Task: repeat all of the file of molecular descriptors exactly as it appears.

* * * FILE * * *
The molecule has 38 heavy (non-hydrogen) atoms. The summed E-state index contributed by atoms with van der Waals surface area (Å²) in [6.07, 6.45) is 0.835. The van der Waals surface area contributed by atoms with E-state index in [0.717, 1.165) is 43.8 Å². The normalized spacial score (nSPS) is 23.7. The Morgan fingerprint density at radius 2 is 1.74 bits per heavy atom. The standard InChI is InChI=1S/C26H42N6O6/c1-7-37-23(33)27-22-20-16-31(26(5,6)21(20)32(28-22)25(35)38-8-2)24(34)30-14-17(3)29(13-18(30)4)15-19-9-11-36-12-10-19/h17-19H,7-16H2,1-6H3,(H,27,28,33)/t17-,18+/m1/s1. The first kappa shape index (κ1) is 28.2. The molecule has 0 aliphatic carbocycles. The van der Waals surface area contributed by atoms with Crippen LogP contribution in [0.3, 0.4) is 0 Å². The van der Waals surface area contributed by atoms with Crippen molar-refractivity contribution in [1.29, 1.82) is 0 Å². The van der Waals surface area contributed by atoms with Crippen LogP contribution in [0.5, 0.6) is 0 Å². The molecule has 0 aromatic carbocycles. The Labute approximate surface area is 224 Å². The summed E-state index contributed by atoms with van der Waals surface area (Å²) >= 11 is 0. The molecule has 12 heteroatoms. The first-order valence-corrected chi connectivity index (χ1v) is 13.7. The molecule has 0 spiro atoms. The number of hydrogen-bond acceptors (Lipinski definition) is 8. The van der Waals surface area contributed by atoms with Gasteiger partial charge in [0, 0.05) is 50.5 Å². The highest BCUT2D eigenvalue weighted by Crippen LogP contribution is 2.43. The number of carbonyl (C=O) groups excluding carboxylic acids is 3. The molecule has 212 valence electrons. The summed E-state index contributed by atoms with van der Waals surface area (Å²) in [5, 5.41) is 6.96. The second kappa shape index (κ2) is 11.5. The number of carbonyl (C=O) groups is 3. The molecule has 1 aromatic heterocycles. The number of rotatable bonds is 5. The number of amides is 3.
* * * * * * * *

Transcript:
The molecule has 38 heavy (non-hydrogen) atoms. The summed E-state index contributed by atoms with van der Waals surface area (Å²) in [6.07, 6.45) is 0.835. The van der Waals surface area contributed by atoms with E-state index in [0.717, 1.165) is 43.8 Å². The normalized spacial score (nSPS) is 23.7. The Morgan fingerprint density at radius 2 is 1.74 bits per heavy atom. The standard InChI is InChI=1S/C26H42N6O6/c1-7-37-23(33)27-22-20-16-31(26(5,6)21(20)32(28-22)25(35)38-8-2)24(34)30-14-17(3)29(13-18(30)4)15-19-9-11-36-12-10-19/h17-19H,7-16H2,1-6H3,(H,27,28,33)/t17-,18+/m1/s1. The first kappa shape index (κ1) is 28.2. The molecule has 0 aliphatic carbocycles. The van der Waals surface area contributed by atoms with Crippen LogP contribution in [0.3, 0.4) is 0 Å². The van der Waals surface area contributed by atoms with Crippen molar-refractivity contribution in [1.29, 1.82) is 0 Å². The van der Waals surface area contributed by atoms with Crippen LogP contribution in [0.5, 0.6) is 0 Å². The molecule has 0 aromatic carbocycles. The Labute approximate surface area is 224 Å². The summed E-state index contributed by atoms with van der Waals surface area (Å²) >= 11 is 0. The molecule has 12 heteroatoms. The first-order valence-corrected chi connectivity index (χ1v) is 13.7. The molecule has 0 spiro atoms. The number of hydrogen-bond acceptors (Lipinski definition) is 8. The van der Waals surface area contributed by atoms with Gasteiger partial charge in [0, 0.05) is 50.5 Å². The highest BCUT2D eigenvalue weighted by Crippen LogP contribution is 2.43. The number of carbonyl (C=O) groups excluding carboxylic acids is 3. The molecule has 212 valence electrons. The summed E-state index contributed by atoms with van der Waals surface area (Å²) in [5, 5.41) is 6.96. The second kappa shape index (κ2) is 11.5. The number of carbonyl (C=O) groups is 3. The molecule has 1 aromatic heterocycles. The number of rotatable bonds is 5. The number of amides is 3.